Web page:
Sunday, January 22, 2012

ESEA Reauthorization...Does It Even Matter When Obama Can Go Around Congress?

Because Congress is to renew the ESEA (Elementary and Secondary Education Act) every five (5) years (ostensibly), there has been recent debate in Congress surrounding this issue. Well, no, I lied. 

There really has been very little debate because, as many of you know, our President governs by Executive Order (translated through quotes by Veruca Salt, "I want it NOW!" and Mel Brooks, "It's good to be the king!") and does whatever he wants without the bother of consulting the Congress of the People.

The ESEA is no different.

The roots of the ESEA begin with Lyndon Baines Johnson's War On Poverty in 1965. LBJ - a presidential usurper with no real aspirations for the country but his own (and as such created Devil Deals with every liberal Democrat and Progressive he could find to get himself into office) was so pleased with himself over the first five Titles, he added two more in 1967.

Still and all, the law giving us the now infamous first ESEA numbered only 31 pages, and contained these words in the second to the last paragraph,
Federal Control of Education Prohibited
Sec. 604. Nothing contained in this Act shall be construed to authorize any department, agency, officer, or employee of the United States to exercise any direction, supervision, or control over the curriculum, program of instruction, administration or personnel of any educational institution or school system, or over the selection of library resources, textbooks, or other printed or published instructional materials by any educational institution or school system.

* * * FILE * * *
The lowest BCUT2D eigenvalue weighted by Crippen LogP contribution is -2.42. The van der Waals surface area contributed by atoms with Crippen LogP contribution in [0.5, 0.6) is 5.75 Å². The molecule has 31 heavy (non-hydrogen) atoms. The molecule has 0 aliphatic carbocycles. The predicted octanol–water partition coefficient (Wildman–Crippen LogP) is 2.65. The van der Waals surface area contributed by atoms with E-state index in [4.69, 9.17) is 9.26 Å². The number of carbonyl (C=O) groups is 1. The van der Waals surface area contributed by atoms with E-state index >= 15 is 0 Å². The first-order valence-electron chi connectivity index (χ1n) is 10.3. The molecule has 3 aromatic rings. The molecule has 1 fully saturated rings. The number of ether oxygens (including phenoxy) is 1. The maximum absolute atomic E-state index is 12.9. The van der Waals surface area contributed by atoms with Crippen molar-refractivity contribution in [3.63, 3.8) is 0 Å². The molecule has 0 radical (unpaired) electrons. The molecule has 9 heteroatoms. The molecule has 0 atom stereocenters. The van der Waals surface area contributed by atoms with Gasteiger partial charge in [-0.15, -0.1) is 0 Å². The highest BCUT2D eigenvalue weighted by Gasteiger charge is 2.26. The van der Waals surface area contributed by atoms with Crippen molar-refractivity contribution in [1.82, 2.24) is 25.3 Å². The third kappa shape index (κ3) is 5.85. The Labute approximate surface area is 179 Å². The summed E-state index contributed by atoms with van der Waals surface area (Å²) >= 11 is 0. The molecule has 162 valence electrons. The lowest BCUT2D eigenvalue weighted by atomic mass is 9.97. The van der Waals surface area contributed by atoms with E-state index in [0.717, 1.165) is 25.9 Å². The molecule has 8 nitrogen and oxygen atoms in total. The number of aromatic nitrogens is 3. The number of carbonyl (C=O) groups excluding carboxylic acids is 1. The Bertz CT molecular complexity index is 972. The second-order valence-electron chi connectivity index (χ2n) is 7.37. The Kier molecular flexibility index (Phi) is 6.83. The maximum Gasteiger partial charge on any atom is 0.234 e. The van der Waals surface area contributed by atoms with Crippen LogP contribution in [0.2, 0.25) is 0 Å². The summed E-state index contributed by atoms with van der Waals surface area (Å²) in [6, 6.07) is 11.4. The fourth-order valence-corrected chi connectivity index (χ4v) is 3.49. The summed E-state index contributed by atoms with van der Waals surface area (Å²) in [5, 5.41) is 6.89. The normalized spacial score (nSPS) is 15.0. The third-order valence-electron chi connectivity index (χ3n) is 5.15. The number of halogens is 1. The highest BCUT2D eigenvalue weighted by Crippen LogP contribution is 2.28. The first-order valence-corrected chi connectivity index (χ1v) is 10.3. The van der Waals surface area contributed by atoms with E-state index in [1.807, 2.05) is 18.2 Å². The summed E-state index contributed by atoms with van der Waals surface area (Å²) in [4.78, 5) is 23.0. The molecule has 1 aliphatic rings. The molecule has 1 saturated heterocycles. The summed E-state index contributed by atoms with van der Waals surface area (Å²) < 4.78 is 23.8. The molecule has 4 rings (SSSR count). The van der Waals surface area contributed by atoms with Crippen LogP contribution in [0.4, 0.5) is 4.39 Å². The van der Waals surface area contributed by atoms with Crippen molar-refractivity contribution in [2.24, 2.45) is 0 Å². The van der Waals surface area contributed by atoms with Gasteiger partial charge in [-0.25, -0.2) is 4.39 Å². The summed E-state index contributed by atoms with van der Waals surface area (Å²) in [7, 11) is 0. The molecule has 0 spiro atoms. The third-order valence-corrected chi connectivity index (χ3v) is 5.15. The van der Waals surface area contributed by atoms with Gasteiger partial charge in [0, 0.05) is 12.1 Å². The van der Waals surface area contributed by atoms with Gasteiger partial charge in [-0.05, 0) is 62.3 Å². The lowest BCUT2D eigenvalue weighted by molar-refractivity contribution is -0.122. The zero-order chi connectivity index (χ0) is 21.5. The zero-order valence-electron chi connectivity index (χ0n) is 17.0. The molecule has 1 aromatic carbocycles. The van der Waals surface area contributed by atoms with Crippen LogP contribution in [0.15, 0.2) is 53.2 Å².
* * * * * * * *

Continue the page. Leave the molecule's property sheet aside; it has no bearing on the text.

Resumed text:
Other than Ronald Reagan, who actually upset critics and supporters alike by threatening to do away with the newly-formed federal Department of Education, every president since LBJ has considered the ESEA nothing more than part and parcel of the fabric of America, re-constructing and re-naming it as though part of their job description. Historically, even Republican presidents - supposedly to be more of the Reaganesque view that, "Education is the principal responsibility of local school systems, teachers, parents, citizen boards, and state governments" - have added more federal regulations to the ESEA, giving it an ever-increasing role over the states in a near shattering of the 10th Amendment to the Constitution.

In fact, it is the contention of one of Oklahoma's Constitutional attorneys, after considerable study, that Congress has spent the decades since inception of the ESEA, eroding the rights of the states once upheld in school law, leaving citizens, school boards, and state legislatures, with little to do now but kowtow to FEDERAL school law.

Wow, have we come a long way in American education reform. Today's ESEA - termed by George W. Bush as the No Child Left Behind Act - has it's OWN webpage on the White House servers where it has over nine THOUSAND more sections than the original. My how government does grow when watered by those with little to no knowledge, or regard, of the Constitution.

Though apparently everybody hates NCLB, it was supposed to have been re-authorized by President Bush in 2007. Due to a number of factors, including the 2008 presidential election, the passing of the House Committee on Education and the Workforce Chairman, Ted Kennedy, in 2009, and the Republican rout of the House in 2010, NCLB re-authorization has found itself continually put 'on hold'.

Though Secretary of Education, Arne Duncan, began telling the nation in late 2009,
More than any other issue, education is the civil rights issue of our generation and it can't wait—because tomorrow won't wait—the world won't wait—and our children won't wait.